Take the 2-minute tour ×
Stack Overflow is a question and answer site for professional and enthusiast programmers. It's 100% free, no registration required.

Can we take a tilde delimited file and feed it to AS400 as is, or does the file need to be converted to fixed width? I am told by the AS400 engineer that the file needs to be converted to fixed width.

The environment is made up of SQL Server 2005, Visual Studio 2005, and AS400. The tilde delimited file is given by an outside source as is. We are trying to take this file and get it to AS400 to process purchase orders.

Below is a sample of a file we need to feed into the AS400. Original thought was to convert to a format which SQL Server can read, break up into different tables by group, i.e. PROCESSPO, PO, and LINE, so we can properly define columns. Then create files, in this case 3, for the developer feed into the AS400. There will always be 5 different types of records but I am only providing 3 record types because this is all the data I am given to work with.

PO~TP-4186~TP-4186~2011-04-06T13:24:45.000-07:00~TR-13824~TR-13824~1~0~RAL~Raleigh DC~2635 Millbrook Road~~~Raleigh~NC~27604~US~555-555-5555~177200~DCS Raleigh Store~2635 Millbrook Road~~~Raleigh~NC~27604~US~555-123-4567~  
LINE~TP-4186~1~TP-4186~430937~TLS~1.0~EA~FEDGRD~ALLT_LB~Alltrade Tools LLC~1431 Via Plata~~~Long Beach~CA~90810~US~310-522-9008~

Since I don't know AS400 I don't know how it will take in this data but I have spoken to different resources who say it can accept Excel spreadsheets but not sure how it will read the data because they have only worked with spreadsheets having set number of columns across the board. I also pinged the Stackoverflow community for this same reason.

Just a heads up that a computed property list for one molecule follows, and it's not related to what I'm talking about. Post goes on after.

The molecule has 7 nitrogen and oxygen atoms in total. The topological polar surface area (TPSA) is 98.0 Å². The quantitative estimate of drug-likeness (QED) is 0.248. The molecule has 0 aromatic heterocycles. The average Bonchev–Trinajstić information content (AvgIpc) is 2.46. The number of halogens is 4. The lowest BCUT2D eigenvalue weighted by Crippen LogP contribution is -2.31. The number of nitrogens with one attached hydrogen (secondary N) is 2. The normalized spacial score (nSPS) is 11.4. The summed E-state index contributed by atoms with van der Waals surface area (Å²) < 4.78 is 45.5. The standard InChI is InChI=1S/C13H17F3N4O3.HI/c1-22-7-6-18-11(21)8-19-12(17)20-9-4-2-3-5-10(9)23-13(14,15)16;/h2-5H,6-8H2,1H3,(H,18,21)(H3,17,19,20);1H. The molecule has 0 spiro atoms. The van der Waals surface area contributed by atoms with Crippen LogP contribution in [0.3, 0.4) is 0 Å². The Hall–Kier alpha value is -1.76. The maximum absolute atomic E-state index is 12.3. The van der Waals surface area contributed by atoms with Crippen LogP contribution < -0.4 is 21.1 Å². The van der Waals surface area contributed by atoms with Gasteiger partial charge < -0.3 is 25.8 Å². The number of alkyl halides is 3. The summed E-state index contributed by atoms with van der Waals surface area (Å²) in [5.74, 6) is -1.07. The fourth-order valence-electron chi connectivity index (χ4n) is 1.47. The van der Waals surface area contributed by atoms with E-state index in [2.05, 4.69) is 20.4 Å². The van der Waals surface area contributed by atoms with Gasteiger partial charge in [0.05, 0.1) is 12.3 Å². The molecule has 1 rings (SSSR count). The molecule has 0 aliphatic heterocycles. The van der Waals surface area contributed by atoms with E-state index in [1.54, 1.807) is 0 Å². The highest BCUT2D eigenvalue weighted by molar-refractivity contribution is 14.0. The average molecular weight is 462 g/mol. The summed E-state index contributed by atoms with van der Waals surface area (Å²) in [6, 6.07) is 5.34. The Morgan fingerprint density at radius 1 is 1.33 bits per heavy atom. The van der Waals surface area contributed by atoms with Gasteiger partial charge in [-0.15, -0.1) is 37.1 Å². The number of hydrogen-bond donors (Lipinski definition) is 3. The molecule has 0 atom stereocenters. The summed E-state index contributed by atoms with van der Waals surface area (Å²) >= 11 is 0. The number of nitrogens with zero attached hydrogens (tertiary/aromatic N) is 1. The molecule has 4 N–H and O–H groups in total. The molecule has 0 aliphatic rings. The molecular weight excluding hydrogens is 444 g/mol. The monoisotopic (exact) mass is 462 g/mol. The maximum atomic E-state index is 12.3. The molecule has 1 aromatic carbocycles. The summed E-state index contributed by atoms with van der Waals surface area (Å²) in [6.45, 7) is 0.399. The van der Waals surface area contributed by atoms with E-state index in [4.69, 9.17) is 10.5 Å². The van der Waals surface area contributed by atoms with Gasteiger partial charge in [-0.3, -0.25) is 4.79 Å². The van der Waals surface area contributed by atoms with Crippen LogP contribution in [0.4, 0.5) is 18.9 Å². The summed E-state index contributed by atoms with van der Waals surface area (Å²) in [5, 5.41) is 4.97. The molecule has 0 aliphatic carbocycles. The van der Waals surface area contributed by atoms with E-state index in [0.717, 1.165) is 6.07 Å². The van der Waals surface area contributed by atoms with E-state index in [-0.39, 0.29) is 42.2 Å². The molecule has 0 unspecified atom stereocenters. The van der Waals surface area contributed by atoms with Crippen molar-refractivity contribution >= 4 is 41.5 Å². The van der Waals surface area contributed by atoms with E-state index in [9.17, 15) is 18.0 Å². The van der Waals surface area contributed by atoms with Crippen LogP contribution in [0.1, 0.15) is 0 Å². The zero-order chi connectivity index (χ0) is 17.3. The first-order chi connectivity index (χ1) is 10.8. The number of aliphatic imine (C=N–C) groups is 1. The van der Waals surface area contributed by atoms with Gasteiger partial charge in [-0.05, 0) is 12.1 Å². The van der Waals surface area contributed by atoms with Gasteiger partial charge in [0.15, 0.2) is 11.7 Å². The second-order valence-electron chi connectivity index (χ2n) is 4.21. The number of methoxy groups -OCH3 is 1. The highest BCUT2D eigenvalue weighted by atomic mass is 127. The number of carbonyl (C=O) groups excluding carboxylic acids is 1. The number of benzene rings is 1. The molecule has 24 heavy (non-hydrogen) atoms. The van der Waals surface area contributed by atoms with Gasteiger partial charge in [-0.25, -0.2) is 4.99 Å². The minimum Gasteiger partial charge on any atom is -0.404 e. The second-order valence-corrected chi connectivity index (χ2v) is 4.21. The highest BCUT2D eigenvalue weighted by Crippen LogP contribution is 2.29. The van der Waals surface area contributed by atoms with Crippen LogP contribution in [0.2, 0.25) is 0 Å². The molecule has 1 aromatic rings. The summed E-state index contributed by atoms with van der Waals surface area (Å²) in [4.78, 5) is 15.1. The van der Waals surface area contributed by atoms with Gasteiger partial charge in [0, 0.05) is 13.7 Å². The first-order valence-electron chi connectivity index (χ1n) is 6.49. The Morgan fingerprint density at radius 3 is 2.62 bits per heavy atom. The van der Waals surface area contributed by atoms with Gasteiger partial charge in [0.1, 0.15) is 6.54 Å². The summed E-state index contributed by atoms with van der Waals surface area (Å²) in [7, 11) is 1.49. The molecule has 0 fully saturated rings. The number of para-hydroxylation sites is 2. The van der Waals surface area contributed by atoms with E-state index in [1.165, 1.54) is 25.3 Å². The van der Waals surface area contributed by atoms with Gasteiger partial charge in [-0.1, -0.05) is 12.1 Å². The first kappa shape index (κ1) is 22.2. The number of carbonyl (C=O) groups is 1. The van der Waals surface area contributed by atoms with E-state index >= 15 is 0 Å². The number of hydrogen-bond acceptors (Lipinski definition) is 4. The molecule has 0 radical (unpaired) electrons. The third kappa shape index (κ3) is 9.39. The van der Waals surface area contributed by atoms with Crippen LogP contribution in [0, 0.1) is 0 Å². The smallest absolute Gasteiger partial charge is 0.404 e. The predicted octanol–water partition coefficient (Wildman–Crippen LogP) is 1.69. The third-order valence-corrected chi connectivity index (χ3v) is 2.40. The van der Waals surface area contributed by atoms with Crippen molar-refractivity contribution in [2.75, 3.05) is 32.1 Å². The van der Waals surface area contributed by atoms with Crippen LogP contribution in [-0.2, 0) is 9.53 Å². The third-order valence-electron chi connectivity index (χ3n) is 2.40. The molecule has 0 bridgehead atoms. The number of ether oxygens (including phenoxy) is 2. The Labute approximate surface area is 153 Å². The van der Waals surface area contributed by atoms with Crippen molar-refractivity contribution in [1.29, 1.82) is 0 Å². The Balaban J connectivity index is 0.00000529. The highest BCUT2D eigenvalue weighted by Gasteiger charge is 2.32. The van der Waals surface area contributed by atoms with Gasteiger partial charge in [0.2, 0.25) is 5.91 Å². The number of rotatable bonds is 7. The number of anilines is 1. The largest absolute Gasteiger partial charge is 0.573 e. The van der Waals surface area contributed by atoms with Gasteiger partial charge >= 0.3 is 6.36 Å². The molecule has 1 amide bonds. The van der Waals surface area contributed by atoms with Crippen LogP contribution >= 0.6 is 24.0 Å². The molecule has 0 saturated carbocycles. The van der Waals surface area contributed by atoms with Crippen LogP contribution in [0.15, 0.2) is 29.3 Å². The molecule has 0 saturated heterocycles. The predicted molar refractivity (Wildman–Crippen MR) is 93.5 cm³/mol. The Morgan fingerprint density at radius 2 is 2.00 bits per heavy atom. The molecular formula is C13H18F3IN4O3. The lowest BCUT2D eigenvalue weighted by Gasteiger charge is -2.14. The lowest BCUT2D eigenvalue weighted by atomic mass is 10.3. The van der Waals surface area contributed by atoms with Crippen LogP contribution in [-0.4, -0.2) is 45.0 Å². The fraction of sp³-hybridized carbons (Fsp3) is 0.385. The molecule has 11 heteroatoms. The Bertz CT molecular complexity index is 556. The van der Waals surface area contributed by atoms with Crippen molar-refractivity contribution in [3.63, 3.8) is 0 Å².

share|improve this question
It would seem you already have your answer (or are you saying you want a second opinion). –  BiggsTRC May 9 '11 at 17:53
I'm sure that a 400 developer could transform a tilde-delimited file if they had to but it's a heck of a lot easier using .Net's Replace() function. IMHO, if you're writing an app that is serving as the middle-man between two systems, it makes sense that transforms should be done by your app. –  David Stratton May 9 '11 at 18:21
@David Stratton: Does .NET's replace() really know how to find the width of each field, and replace the tildes with the necessary number of spaces to pad out those fields? If not, then I daresay it is easier to use the facilities already available on the AS/400. If custom code does have to be written, then which platform is easier/quicker depends almost entirely the programmers and their familiarity with the available languages and tools. –  John Y May 10 '11 at 1:59